Saturated fats are composed of fatty acids with no double bonds in their structure. They primarily exist as solids at room temperature.
Common food sources for saturated fat include meat, butter, lard, palm oil, coconut oil and processed foods that contain them. Common sources of saturated fats in the typical American diet are from cheese, pizza, desserts and meats.
While chain length varies, saturated fatty acids most commonly exist as 12-18 carbons in length and are thus classified long-chain fatty acids. Some of the more common saturated fatty acids in the food supply are:
Note - Lauric acid (12:0), the main fatty acid in coconut oil, may be classified as long-chain or medium-chain fatty acid. Metabolically, lauric acid functions as a long-chain fatty acid with 70-75% absorption into the bloodstream and 20-25% absorption into the portal vein.
Some of the less common saturated fatty acids are:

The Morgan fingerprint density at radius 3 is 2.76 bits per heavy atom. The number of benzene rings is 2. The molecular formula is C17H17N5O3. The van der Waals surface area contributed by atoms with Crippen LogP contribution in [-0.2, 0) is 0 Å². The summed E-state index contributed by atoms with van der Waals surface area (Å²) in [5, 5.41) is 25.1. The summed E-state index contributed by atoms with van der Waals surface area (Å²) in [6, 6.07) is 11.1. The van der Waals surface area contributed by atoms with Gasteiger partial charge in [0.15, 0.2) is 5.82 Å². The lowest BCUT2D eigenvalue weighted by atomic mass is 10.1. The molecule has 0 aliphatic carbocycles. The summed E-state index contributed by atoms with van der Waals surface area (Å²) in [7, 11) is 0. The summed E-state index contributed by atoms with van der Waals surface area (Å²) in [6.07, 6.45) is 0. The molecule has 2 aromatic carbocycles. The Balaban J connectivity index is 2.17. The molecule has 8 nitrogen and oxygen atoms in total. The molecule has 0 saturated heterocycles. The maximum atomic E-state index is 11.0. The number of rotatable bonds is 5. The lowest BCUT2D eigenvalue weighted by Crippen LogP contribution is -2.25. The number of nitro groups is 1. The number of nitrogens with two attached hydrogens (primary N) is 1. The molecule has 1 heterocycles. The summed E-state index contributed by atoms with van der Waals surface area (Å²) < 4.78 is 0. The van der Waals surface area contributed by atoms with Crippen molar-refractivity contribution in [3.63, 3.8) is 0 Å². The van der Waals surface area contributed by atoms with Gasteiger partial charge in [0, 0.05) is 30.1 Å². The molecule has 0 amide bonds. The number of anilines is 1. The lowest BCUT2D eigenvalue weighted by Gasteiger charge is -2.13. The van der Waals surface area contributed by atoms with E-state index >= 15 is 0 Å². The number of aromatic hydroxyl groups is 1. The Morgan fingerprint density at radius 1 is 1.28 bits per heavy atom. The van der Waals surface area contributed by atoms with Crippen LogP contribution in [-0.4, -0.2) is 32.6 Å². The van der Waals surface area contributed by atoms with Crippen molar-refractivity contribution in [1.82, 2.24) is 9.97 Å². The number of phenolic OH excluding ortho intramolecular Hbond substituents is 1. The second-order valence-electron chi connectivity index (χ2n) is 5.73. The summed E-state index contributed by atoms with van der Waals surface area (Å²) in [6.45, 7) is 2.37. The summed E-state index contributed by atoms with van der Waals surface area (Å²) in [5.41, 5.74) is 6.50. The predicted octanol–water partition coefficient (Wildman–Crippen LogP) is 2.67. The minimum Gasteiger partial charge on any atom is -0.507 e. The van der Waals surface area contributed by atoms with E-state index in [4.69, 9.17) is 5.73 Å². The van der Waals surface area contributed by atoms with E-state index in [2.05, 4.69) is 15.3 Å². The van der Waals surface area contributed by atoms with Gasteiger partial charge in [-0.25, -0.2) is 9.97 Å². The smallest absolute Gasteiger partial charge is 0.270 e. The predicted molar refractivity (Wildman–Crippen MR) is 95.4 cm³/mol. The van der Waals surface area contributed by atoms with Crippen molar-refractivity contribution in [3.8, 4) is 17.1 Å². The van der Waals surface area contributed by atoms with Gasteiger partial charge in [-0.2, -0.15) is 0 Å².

Based on chain length, they are classified as medium-chain fatty acids (8-12 carbons in length).
The human body can synthesize its own saturated fatty acids and thus there is no need for dietary saturated fat intake.
Saturated fatty acids (lauric, myristic and palmitic acids) are known to increase LDL cholesterol which may increase the risk for cardiovascular disease. Evidence also indicates that decreasing saturated fat intake can reduce the risk for diabetes and promote weight loss.
With regards to cardiovascular disease risk, caprylic (C8:0), capric(10:0) and stearic acid (18:0) do not raise cholesterol levels. However, since most foods exist as a combination of several different fatty acids, it is prudent to limit consumption of foods containing saturated fats.
According to 2015-2020 Dietary Guidelines for American, recommendations are to limit saturated intake to as minimal as possible and less than 7-10% of total calorie intake.